Thursday, June 4, 2009
From Creamer Media in Johannesburg, I'm Shona Kohler.
The African National Congress's alliance partners believe that President Jacob Zuma's maiden State of the Nation address to Parliament yesterday hit the nail on the head. On the other hand, some opposition parties assert that it signals a shift to a socialist agenda, while analysts call it disappointingly low on detail.
Democratic Alliance Parliamentary leader Athol Trollip said that the President's address was marked by a distinct ideological shift towards a socialist agenda. Inkatha Freedom Party leader Mangosuthu Buthelezi agreed with this interpretation.
The South African Communist Party and the Congress of South African Trade Unions lauded Zuma's address, particularly for highlighting the fight against poverty and job creation as key priorities.
Wits University political analyst Susan Booysen called the speech "very low on detail ", while Judith February from the Institute for Democracy in South Africa said that it was a speech of "the collective". Centre for the Study of Democracy director Stephen Friedman said that Zuma's speech displayed little that would set his administration apart from former President Thabo Mbeki's reign.
In world news, US President Barack Obama is in Egypt today to repair US ties with the Muslim world in an address that will be crucial to his efforts to win the support of moderate Muslim countries.
Obama's choice of Cairo for his speech, underscores his focus on the Middle East, where he faces big foreign policy challenges.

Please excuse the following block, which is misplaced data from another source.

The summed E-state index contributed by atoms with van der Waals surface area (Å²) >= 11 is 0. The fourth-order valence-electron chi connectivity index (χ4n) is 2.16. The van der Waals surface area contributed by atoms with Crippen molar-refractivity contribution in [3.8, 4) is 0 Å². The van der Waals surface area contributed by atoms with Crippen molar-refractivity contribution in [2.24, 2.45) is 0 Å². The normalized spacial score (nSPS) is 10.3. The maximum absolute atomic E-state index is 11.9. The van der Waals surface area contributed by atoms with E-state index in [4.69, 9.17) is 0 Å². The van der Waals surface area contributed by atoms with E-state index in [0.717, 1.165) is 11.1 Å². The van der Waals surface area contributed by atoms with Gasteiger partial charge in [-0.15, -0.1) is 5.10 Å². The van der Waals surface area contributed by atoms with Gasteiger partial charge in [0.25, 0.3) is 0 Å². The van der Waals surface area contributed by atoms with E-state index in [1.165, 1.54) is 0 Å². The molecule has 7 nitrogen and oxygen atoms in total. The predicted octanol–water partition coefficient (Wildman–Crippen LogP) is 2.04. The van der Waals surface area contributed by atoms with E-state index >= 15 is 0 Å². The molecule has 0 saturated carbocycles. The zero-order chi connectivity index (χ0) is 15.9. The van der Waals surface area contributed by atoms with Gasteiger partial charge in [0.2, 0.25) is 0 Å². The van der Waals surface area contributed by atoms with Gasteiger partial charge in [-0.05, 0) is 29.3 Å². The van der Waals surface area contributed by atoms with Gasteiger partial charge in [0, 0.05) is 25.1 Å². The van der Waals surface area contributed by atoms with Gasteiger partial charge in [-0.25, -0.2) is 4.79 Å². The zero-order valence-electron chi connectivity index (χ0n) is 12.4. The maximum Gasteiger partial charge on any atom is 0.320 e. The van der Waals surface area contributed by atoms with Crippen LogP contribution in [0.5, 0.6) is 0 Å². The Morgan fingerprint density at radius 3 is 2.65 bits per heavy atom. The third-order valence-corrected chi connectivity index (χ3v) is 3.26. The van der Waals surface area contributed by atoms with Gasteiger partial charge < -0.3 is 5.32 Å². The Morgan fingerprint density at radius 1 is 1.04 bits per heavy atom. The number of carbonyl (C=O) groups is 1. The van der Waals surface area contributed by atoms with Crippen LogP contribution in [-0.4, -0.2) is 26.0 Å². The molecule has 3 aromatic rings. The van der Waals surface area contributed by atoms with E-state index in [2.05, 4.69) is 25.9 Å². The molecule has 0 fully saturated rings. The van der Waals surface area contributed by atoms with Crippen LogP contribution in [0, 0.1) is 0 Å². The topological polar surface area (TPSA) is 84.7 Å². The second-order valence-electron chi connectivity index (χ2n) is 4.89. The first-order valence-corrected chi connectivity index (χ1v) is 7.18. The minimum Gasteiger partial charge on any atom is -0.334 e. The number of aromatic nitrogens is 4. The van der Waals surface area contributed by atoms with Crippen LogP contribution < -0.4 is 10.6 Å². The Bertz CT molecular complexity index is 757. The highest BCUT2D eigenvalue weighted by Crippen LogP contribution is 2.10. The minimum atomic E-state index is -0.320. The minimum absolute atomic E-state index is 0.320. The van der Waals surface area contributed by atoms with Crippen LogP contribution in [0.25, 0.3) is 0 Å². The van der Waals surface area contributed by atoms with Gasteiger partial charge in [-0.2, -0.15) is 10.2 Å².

The US President wants to build a coalition of Muslim governments that will back his efforts to revive stalled Middle East peace talks and help the US curb Iran's nuclear programme.
The address is part of a broader effort to rewrite US foreign policy that under George W Bush alienated allies and fuelled a wave of anti-Americanism in the Muslim world.
In other news, the European Union has expressed concern over the trend of foreign investors and countries acquiring large tracts of farmland in developing countries to guarantee their own food security.
Director-general for aid and development at the European Commission, Stefano Manservisi, said that there are fears the trend might pose a risk to developing countries if it is not carried out properly.
The poorest countries are selling their land from which they will not get any kind of food benefits, said Manservisi. Thirty years ago, the phenomenon known as "land grabbing" would have been a perfect example of "neo-colonialism".
A May report estimated that nearly 2,5-million hectares of farmland in five sub-Saharan African countries had been bought or leased since 2004.
Also making headlines:
The United Nations High Commission for Refugees reports that Somali refugees are pouring into Kenya by the thousands.
Ethiopian rebels threaten foreign oil companies looking to exploit oil resources in the Ogaden region.
And, in his upcoming overseas trip, Zimbabwe's Prime Minister Morgan Tsvangirai will seek to unblock negotiations with Western donors over support for his embattled country.
That's a roundup of news making headlines today.